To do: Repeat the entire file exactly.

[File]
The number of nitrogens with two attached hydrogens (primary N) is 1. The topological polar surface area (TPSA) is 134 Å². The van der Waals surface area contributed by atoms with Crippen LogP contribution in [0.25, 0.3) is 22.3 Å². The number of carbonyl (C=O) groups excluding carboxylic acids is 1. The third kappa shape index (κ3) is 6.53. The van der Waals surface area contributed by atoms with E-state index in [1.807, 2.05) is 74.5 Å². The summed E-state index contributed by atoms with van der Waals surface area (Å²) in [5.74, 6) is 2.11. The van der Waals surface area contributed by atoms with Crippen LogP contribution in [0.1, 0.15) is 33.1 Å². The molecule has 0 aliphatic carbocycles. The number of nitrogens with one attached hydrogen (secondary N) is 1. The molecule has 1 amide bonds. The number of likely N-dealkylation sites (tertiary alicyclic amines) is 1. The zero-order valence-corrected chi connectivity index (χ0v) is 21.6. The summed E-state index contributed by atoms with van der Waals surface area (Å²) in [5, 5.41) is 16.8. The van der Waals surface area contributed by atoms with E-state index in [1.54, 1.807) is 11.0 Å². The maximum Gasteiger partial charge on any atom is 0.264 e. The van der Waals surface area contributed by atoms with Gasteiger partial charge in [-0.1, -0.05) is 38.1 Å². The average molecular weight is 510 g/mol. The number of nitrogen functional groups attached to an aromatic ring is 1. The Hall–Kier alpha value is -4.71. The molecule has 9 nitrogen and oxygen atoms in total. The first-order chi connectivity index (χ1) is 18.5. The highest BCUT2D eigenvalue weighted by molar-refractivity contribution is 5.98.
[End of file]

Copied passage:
The number of nitrogens with two attached hydrogens (primary N) is 1. The topological polar surface area (TPSA) is 134 Å². The van der Waals surface area contributed by atoms with Crippen LogP contribution in [0.25, 0.3) is 22.3 Å². The number of carbonyl (C=O) groups excluding carboxylic acids is 1. The third kappa shape index (κ3) is 6.53. The van der Waals surface area contributed by atoms with E-state index in [1.807, 2.05) is 74.5 Å². The summed E-state index contributed by atoms with van der Waals surface area (Å²) in [5.74, 6) is 2.11. The van der Waals surface area contributed by atoms with Crippen LogP contribution in [0.1, 0.15) is 33.1 Å². The molecule has 0 aliphatic carbocycles. The number of nitrogens with one attached hydrogen (secondary N) is 1. The molecule has 1 amide bonds. The number of likely N-dealkylation sites (tertiary alicyclic amines) is 1. The zero-order valence-corrected chi connectivity index (χ0v) is 21.6. The summed E-state index contributed by atoms with van der Waals surface area (Å²) in [5, 5.41) is 16.8. The van der Waals surface area contributed by atoms with E-state index in [1.54, 1.807) is 11.0 Å². The maximum Gasteiger partial charge on any atom is 0.264 e. The van der Waals surface area contributed by atoms with Gasteiger partial charge in [-0.1, -0.05) is 38.1 Å². The average molecular weight is 510 g/mol. The number of nitrogen functional groups attached to an aromatic ring is 1. The Hall–Kier alpha value is -4.71. The molecule has 9 nitrogen and oxygen atoms in total. The first-order chi connectivity index (χ1) is 18.5. The highest BCUT2D eigenvalue weighted by molar-refractivity contribution is 5.98.